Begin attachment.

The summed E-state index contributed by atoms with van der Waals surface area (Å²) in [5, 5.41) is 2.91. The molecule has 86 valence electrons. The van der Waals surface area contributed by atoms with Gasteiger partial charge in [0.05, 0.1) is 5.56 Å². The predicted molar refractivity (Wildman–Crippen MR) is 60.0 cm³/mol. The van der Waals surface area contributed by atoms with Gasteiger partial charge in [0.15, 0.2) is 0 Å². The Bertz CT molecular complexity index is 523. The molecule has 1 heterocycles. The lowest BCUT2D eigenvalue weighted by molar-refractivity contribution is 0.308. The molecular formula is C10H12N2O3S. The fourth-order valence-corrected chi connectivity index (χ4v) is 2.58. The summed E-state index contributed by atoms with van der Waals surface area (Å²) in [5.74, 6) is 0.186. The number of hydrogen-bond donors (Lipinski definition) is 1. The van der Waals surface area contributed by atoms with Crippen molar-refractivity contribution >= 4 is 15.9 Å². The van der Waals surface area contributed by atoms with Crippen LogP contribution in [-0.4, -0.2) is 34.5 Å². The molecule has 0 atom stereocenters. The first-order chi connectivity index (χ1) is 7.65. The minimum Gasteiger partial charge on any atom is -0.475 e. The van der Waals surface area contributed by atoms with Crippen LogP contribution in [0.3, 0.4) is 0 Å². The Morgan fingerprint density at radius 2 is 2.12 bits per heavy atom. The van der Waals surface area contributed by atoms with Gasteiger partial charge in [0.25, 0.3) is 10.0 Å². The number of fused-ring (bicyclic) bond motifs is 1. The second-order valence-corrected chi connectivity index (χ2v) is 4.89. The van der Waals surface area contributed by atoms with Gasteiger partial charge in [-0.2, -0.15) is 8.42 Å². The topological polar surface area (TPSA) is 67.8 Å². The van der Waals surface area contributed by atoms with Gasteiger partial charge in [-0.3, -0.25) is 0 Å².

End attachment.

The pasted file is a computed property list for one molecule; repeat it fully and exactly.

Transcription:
The summed E-state index contributed by atoms with van der Waals surface area (Å²) in [5, 5.41) is 2.91. The molecule has 86 valence electrons. The van der Waals surface area contributed by atoms with Gasteiger partial charge in [0.05, 0.1) is 5.56 Å². The predicted molar refractivity (Wildman–Crippen MR) is 60.0 cm³/mol. The van der Waals surface area contributed by atoms with Gasteiger partial charge in [0.15, 0.2) is 0 Å². The Bertz CT molecular complexity index is 523. The molecule has 1 heterocycles. The lowest BCUT2D eigenvalue weighted by molar-refractivity contribution is 0.308. The molecular formula is C10H12N2O3S. The fourth-order valence-corrected chi connectivity index (χ4v) is 2.58. The summed E-state index contributed by atoms with van der Waals surface area (Å²) in [5.74, 6) is 0.186. The number of hydrogen-bond donors (Lipinski definition) is 1. The van der Waals surface area contributed by atoms with Crippen molar-refractivity contribution >= 4 is 15.9 Å². The van der Waals surface area contributed by atoms with Crippen LogP contribution in [-0.4, -0.2) is 34.5 Å². The molecule has 0 atom stereocenters. The first-order chi connectivity index (χ1) is 7.65. The minimum Gasteiger partial charge on any atom is -0.475 e. The van der Waals surface area contributed by atoms with Crippen LogP contribution in [0.3, 0.4) is 0 Å². The Morgan fingerprint density at radius 2 is 2.12 bits per heavy atom. The van der Waals surface area contributed by atoms with Gasteiger partial charge in [0.25, 0.3) is 10.0 Å². The number of fused-ring (bicyclic) bond motifs is 1. The second-order valence-corrected chi connectivity index (χ2v) is 4.89. The van der Waals surface area contributed by atoms with Gasteiger partial charge in [-0.2, -0.15) is 8.42 Å². The topological polar surface area (TPSA) is 67.8 Å². The van der Waals surface area contributed by atoms with Gasteiger partial charge in [-0.3, -0.25) is 0 Å².